IIT/Engineering

IISc Bangalore discovers five species of vine snakes

New Delhi :
Researchers at Indian Institute of Science, Banglore’s (IISc Bangalore) Centre for Ecological Sciences (CES) have discovered 5 new species of Asian vine snakes. The research was led by a former student of IISc, Ashok Mallik. Malik & the team carried out several field visits across the country to collect data & samples to understand the diversification of vine snakes.

Pre-urban areas has only added new dimensions to the species –

Though vine snakes are common in the country, especially the dry regions and Western Ghats, finding new species in the Pre-urban areas has only added new dimensions to the species. According to the report, the researchers found four distinct small-bodied and short-nosed species: the Northern Western Ghats vine snake (ahaetulla borealis), Farnsworth’s vine snake (ahaetulla farnsworthi), Malabar vine snake (ahaetulla malabarica) and Wall’s vine snake (ahaetulla isabellina) in the Western Ghats’ forests. They also found the long-nosed vine snake (ahaetulla oxyrhyncha) in the lowlands and drier parts of peninsular India. This snake is much larger and is morphologically distinct.

Different species that needed more analysis –

Researchers at Indian Institute of Science, Banglore’s (IISc Bangalore) The research was conducted by Ashok Kumar Mallik, Achyuthan N Srikanthan, Saunak P Pal, Princia Margaret D’Souza, Kartik Shanker and Sumaithangi Rajagopalan Ganesh. The researchers said that though vine snakes looked similar, there were different species that needed more analysis. While each species has been named by researchers based on the regions from where they have been found, in the case of ahaetulla farnsworthi, it has been named after famous scientist Dr Hubert Farnsworth.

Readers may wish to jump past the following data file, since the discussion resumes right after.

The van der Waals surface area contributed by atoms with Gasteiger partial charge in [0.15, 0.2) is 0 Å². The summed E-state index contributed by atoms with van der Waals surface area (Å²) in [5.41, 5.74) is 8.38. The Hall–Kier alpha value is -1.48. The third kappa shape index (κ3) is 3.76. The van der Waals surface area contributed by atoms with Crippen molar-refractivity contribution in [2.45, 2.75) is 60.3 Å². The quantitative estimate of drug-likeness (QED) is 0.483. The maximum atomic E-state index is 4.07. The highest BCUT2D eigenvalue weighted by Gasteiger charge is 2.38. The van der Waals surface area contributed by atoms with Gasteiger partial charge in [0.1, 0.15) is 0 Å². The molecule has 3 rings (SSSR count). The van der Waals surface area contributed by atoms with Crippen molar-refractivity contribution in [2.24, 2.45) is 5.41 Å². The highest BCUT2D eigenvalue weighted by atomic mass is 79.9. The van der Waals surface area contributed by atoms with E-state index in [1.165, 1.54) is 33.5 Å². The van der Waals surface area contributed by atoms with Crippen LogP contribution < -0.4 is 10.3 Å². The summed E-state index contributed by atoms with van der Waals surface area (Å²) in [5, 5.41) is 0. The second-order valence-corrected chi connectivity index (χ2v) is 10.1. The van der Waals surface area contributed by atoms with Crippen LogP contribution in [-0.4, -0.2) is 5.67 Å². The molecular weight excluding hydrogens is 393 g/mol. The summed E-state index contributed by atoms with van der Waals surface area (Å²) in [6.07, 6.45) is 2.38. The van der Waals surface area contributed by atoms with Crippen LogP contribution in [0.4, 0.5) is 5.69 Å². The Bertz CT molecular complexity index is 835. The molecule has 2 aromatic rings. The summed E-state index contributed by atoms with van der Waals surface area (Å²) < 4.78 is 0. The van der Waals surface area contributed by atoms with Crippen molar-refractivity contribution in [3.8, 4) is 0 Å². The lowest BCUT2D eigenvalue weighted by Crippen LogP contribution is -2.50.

Named the Western Ghats species as-ahaetulla sahyadrensis –

The team concluded that there are six vine snake species in total which they stated after studying the morphological distinctions between the brown vine snake, found in the Western Ghats, to the one found in Sri Lanka. To end any confusion, they named the Western Ghats species as-ahaetulla sahyadrensis.

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MIT Senior Meghan Davis named 2022 Mitchell Scholar

New Delhi :
Massachusetts Institute of Technology (MIT) Senior Meghan Davis has been selected as one of the 12 winners of the George J. Mitchell Scholarship’s Class of 2022. After graduating next spring with dual majors in biological engineering and urban planning, Meghan Davis will pursue Master’s in global health at Trinity College in Dublin.

Current research on cardio-oncology –

An interdisciplinary researcher, Davis is committed to tackling health inequities faced by vulnerable and marginalized communities. Recently, she pursued a mixed-methods approach to understanding the cardiovascular disease disparities in urban Black women and interventions that can be implemented to reduce these disparities. In her current research on cardio-oncology, she is investigating the cellular mechanism of doxorubicin treatment in the laboratory of Professor Laurie Boyer in the Department of Biology. The social side of her research, conducted in the Department of Urban Studies and Planning, focuses on breast cancer in Black women and is being done in collaboration with local community health organizations centered on empowering Black women.

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